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Inspiration, motivation, and creativity: Inside the mind of Ornery

With exceptional skills as a producer, DJ, and even a studio and label owner, Ornery has established himself as a versatile talent in the industry.

Photo credit: Ornery – Official

Continuing to release impactful music and showcase his dynamic signature sound, Ornery is quickly becoming a prominent figure in the genre.

This interview will take us on a captivating journey into Ornery’s music production career. He will share his unique approach to music creation and his unwavering creative motivation.

EG: Hi there Ornery, welcome to EG! How are you?

Ornery: Hello, and first of all, thanks for having me. I’m doing very well, thanks!

EG: Can you walk us through your journey into Electronic Music production? What inspired you to start pursuing a career as a Producer?

Ornery: Clubs are what attracted me to electronic music at first. The environment, the atmosphere, the sense of freedom and joy, the chance to live a different reality, even just for a few hours. DJing came second; I got into it very quickly. Digging for music, finding out what other DJs were playing and mixing, developing my own style and taste: those are all things that somehow came very naturally, things that I was into right away. Production came as a “last piece of the puzzle” kind of thing. It opened up an entirely new world: having a complete “blank sheet,” and the possibility to write a new story every time, is still what fascinates me the most about it.

EG: What was the first and last piece of equipment you bought?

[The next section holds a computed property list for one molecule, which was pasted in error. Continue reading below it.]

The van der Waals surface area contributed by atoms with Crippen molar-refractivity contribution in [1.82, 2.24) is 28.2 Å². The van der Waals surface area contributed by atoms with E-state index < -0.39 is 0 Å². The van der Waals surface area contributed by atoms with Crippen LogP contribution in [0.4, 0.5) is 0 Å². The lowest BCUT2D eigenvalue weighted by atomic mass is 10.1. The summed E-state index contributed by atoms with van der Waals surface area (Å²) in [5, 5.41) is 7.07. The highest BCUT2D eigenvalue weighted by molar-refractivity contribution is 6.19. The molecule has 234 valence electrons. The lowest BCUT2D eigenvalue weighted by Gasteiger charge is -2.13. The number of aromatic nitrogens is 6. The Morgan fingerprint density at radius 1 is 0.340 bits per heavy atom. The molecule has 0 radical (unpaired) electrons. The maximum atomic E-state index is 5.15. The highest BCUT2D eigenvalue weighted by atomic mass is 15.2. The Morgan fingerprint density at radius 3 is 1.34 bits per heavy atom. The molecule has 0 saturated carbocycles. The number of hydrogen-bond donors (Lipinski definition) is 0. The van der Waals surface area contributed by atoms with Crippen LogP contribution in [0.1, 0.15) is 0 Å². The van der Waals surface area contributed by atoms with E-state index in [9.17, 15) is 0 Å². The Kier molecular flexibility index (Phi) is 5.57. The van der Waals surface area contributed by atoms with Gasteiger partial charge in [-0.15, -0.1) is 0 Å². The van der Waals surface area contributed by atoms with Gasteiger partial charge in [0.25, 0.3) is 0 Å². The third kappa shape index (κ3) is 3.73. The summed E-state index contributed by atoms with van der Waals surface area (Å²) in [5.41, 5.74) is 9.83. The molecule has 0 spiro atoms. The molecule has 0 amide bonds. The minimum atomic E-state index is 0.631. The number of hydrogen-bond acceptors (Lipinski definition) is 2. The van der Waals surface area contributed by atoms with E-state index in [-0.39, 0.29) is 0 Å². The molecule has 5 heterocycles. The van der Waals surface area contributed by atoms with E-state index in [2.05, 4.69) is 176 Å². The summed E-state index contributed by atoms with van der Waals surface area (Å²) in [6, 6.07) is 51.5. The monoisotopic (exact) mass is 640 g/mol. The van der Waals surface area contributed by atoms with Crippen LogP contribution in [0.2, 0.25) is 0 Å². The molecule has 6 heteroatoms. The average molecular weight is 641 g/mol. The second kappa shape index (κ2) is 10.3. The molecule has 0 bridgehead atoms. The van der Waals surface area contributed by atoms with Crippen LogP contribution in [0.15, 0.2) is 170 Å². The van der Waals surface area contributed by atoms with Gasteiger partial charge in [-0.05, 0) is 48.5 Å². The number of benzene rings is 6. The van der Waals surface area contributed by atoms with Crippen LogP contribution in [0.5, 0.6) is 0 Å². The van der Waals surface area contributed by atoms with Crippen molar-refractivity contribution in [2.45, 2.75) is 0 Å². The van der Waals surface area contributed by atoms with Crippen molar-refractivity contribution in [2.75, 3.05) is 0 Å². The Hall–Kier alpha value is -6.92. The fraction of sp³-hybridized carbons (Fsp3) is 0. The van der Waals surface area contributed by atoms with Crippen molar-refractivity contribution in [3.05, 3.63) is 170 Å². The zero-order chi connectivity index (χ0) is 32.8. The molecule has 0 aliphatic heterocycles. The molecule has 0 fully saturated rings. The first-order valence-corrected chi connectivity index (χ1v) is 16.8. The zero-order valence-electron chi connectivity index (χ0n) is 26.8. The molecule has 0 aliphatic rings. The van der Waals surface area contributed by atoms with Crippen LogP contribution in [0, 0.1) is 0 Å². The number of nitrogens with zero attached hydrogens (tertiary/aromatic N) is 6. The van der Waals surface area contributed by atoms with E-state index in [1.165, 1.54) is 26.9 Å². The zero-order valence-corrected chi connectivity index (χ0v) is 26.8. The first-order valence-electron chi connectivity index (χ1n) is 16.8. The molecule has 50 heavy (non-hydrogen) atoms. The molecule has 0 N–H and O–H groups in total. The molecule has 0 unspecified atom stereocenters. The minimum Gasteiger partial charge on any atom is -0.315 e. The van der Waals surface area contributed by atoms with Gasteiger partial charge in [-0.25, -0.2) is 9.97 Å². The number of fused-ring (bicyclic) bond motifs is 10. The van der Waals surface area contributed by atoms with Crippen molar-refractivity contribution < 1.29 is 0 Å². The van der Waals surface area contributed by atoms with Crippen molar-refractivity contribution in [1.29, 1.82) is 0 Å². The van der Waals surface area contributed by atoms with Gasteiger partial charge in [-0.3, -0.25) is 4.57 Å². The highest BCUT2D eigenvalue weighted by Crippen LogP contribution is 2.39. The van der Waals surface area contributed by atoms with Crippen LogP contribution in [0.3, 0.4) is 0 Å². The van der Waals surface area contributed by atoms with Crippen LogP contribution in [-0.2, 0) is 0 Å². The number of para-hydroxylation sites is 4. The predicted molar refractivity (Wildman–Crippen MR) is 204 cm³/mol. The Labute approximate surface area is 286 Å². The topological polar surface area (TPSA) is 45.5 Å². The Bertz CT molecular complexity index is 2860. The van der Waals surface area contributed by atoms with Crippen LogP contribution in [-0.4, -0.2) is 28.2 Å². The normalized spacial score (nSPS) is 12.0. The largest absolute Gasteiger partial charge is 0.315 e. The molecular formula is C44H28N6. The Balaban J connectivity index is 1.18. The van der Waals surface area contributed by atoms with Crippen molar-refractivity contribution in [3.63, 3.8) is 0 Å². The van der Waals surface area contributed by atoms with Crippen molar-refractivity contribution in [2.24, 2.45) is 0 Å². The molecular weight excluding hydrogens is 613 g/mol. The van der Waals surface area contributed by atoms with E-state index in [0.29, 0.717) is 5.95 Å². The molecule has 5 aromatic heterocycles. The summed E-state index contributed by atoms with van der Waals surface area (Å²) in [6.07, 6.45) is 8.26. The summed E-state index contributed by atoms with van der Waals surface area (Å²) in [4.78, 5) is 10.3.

Ornery: I’m pretty sure that Native Instruments Maschine (the very first model) was the first “real” piece of equipment that I bought, besides the computer, of course. I tried to find my way around it at the beginning and develop some kind of workflow. The last piece of equipment I bought is the brand-new Ableton Push 3! I admit that I haven’t explored it fully yet, but it’s been amazing so far. I got the standalone version as the possibility to play a live set without a laptop is something that I want to pursue in the near future.

EG: Do you have a favorite DAW?

Ornery: I have to say Ableton Live, although I really like Logic as well. I would say that Ableton is unbeatable for writing ideas and getting them out quickly. The whole live aspect really puts it in a different category. But as I said, Logic is also excellent, and certainly more of a classic DAW, which I don’t mind. I’m trying to use it for creating ideas more often, rather than for finalizing, mixing, and mastering.

“I always start with the melodic part first: it could be a riff, a chord, or even just an atmospheric sample that has something interesting in it”

EG: How do you approach starting a new track? Can you explain your usual workflow?

Ornery: I always start with the melodic part first: it could be a riff, a chord, or even just an atmospheric sample that has something interesting in it. Once I have an idea that I like, I try to build and create two or three more melodic elements around that. Only at that point do I add drums. I don’t mind using samples; I actually find it quite interesting and inspiring. The important thing is to make them your own and add your touch to them. I like to “commit to audio” pretty quickly and drag as much as I can directly into the arrangement view. From there, it’s just a matter of developing the track, making it more interesting, and making it a compelling story. Sometimes the story evolves in a certain way that you have to go back and rewrite some parts that you did in the beginning, so I do that. I try to bounce some rough drafts as soon as I can, just to listen to them in a different environment and see how they feel. That’s pretty much my process. With remixes, it’s very similar, although you have a much larger starting point.